BACK WHEN IT was all blue skies for blue movies, when people were taking their mothers to see "Deep Throat," fans of the genre would innocently daydream about how fulfilling, how terribly exciting it would be when a major, world-class director made a hard-core pornographic film. Yet if Nagisa Oshima's "In The Realm of the Senses" is any guide, we didn't know when we were well off.
This, it must be admitted, is a minority opinion. When "Senses" premiered at last year's Cannes Film Festival, the crush outside the theater two hours beforehand was worse than a New York subway nightmare, completely blocking traffic on one of the city's main streets and causing more screams of anguish than of esctasy.
Since then, "Senses" has appeared in seven more festivals, has opened to record receipts in Los Angeles, San Francisco and Chicago, and has inspired reviews modestly calling it "the most thoughtful work of art on eroticism yet created," "the most convicing and compelling portrait of an over-powering sexual and romantic obsession that I have seen on the screen" and so on.
Yet though it feel features erection, ejaculation and all the others flora and fauna of pornography. "Senses" is as unstimulating, anti-erotic a film as can be imagined, a slow, heavy, claustrophobic work perfectly in line with Oshima's other elliptical, ritualistic films but hardly anyone's idea of a good time.
Based on a historical incident, "Senses" tells the story of Sada and Kichizo, a Japanese fun couple of some 40 years back who can't keep their hands off each other, even for a minute. After an hour and a half of dialogue like "It's marvelous, I'm going to kill you," Sada in fact does kill Kichizo and castrates him for good measure. Can this marriage be saved?
Oshima as a legitimate film artist has of course the right to be as obsessive, unpleasant and tiresome as his little heart desires, but the really interesting questions are why should a film like this become so popular and how does it fit in with what Oshima's less pretigious colleagues are doing in the world of hard-core.
In many ways, "Senses" appears to be the "I Am Curious Yellow" of the 1970s. For while experience, not to mention box office grosses, makes it obvious that the American public has no small appetite for films of a sexual nature, just any old film can't satisfy. It has to be something sanctioned.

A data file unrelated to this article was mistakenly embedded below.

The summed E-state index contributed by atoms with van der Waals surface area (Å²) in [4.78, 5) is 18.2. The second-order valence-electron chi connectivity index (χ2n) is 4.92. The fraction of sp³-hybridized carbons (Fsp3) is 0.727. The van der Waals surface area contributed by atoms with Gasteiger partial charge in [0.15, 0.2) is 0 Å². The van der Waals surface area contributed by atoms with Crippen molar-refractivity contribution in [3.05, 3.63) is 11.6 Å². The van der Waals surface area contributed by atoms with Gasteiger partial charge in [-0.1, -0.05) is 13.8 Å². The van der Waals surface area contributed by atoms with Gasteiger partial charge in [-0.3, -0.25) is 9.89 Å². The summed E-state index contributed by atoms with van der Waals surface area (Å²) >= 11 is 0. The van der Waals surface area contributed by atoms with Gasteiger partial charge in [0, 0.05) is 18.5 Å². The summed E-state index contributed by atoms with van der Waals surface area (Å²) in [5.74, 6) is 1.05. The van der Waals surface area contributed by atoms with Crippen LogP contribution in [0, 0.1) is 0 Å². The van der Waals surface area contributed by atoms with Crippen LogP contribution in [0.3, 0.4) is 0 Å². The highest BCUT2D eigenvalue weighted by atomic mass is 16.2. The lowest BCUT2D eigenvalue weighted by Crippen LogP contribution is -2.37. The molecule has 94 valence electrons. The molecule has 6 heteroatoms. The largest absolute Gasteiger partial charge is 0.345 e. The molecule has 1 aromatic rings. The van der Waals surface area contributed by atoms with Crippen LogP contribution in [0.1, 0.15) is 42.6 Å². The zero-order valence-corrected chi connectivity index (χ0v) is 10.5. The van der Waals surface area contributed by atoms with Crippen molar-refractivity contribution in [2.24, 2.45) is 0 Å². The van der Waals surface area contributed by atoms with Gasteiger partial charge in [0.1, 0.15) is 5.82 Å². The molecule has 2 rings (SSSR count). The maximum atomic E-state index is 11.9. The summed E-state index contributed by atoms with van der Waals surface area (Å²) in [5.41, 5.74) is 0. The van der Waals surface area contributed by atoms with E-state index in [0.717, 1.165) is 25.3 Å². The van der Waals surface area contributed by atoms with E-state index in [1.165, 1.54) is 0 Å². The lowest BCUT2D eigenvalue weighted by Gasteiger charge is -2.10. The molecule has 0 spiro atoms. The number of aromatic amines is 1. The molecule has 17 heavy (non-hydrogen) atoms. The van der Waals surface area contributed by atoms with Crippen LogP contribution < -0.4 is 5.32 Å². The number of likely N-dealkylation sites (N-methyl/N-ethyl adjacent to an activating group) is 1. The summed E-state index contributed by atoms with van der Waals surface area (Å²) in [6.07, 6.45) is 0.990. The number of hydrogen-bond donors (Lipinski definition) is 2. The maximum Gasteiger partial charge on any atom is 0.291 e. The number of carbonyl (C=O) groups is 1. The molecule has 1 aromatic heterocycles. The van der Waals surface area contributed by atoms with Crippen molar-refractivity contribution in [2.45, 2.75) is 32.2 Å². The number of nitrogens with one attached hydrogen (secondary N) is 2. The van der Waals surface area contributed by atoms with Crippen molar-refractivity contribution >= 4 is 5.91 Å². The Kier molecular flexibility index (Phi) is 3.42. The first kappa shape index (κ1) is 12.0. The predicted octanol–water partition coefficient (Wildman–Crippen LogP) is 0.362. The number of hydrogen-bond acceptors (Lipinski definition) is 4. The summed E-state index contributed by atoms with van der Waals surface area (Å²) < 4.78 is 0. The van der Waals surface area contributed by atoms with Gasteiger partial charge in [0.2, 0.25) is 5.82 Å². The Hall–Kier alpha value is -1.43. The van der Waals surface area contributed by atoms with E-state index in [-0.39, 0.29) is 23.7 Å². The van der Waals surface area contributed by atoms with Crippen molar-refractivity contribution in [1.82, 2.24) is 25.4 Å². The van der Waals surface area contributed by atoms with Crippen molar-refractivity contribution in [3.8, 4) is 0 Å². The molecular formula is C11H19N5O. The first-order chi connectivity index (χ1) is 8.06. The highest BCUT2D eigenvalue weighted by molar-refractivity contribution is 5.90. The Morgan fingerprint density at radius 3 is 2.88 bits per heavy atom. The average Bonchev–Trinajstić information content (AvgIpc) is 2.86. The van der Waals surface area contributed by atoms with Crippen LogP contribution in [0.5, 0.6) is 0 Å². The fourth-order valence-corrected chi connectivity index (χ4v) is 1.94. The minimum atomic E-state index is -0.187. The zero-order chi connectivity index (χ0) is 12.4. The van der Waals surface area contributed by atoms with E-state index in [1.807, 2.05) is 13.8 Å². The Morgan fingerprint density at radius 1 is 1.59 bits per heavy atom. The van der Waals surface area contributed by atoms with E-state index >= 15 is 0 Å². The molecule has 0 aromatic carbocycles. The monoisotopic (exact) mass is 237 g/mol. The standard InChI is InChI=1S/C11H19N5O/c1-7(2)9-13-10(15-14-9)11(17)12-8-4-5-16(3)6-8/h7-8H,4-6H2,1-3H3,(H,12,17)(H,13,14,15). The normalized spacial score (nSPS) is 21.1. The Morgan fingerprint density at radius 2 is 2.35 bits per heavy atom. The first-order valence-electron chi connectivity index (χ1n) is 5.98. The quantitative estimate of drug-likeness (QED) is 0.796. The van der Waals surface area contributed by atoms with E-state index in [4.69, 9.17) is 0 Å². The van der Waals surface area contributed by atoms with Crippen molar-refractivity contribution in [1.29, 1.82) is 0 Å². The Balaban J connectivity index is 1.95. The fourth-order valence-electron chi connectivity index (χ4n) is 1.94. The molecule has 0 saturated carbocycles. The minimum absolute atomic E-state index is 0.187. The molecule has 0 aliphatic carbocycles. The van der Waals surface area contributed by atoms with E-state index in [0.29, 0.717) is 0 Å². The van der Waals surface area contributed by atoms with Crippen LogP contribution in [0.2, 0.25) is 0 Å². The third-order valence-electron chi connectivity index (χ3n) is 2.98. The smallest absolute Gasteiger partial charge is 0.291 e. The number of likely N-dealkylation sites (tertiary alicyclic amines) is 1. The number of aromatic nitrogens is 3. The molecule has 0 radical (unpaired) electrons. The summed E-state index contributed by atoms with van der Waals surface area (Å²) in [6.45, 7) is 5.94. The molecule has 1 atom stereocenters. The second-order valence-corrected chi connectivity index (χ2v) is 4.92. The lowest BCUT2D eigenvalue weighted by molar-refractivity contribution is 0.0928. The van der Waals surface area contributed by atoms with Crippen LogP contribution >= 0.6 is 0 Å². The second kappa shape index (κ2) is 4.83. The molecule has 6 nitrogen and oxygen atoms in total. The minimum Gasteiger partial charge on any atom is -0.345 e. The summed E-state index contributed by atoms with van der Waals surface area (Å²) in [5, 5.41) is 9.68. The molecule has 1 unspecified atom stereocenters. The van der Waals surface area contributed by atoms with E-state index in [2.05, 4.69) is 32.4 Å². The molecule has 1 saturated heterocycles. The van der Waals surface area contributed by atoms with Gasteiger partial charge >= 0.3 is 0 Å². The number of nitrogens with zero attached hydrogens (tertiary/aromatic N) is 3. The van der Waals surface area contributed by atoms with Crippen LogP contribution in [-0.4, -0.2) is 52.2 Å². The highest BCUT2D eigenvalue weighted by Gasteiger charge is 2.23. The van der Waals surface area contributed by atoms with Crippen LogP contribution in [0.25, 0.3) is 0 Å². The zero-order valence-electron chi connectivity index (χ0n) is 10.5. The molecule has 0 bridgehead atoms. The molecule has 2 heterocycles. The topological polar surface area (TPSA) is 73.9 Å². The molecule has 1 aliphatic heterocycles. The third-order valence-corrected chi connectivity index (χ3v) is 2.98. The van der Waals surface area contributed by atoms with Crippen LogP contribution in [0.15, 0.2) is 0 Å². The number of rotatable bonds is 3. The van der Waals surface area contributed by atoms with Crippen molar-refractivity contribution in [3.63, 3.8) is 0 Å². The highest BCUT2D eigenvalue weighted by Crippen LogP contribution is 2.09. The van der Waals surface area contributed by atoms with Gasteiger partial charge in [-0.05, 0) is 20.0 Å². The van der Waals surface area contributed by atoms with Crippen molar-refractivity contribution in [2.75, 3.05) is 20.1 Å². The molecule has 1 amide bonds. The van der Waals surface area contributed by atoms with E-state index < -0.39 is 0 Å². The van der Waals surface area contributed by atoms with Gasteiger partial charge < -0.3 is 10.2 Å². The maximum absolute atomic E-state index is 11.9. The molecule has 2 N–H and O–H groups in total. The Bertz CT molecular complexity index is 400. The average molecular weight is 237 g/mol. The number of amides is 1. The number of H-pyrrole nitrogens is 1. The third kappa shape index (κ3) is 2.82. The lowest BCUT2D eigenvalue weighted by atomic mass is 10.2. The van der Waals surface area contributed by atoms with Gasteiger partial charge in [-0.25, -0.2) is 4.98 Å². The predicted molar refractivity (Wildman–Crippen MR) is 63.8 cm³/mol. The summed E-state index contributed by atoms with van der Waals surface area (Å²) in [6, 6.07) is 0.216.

If there are enough worshipful reviews around assuring everyone that this is a serious tie , borring film, something you can go to without blushing at the box office, people will turn out in hoards. With enough pious words as protection, no one feed even a tiny bit ashamed for lustful thoughts.
And as films like "I Am Curious," the French "Exhibition," "Bertolucci's" Last Tango in Paris" and "Senses" prove, this sanction is more likely to go to films by foreign directors, obviously much more "adult" folks and more perfectly at home with earnest, weighty topics like sex than poor naive Americans could ever hope to be.
Even more distributing is the way these films inevitably turn out to be terribly joyless affairs. In this "Senses" follows the unfortunate lead more down-to-earth pornography has taken in recent years, becoming increasingly preoccupied with unhappy sado-masochistic fantasies and/or nightmares.
One is not asking here for pastoral romps that look like X-rated Salem commercials, bur rather something on the line of the Donald Sutherland Julie Christie love scene in "Don't Look Now:" more or less conventionally normal people making more or less conventionally normal love in an explicit, erotic way.
What is wanted is more of those moments, bright electric moments, when it all works, when the film on the screen, by some accident of luck and talent, transcends itself, becoming simultaneously drama, eroticism and cinema and producing a sexual sequence of enormous emotional intensity.
Unfortunately, what we get with "In the Realm of the Senses" is an insidious that nonetheless extremely moralistic view of the end result of sexual esctasy, a kind of Puritanical punishment-fits-the-crime that tells you, just as all those pseudo-serious, pseudo-erotic foreign films have before it, that if you enjoy uourself you're doing to really have to pay for it. For who knows what reason, this is obviously something Americnas have a great need to hear.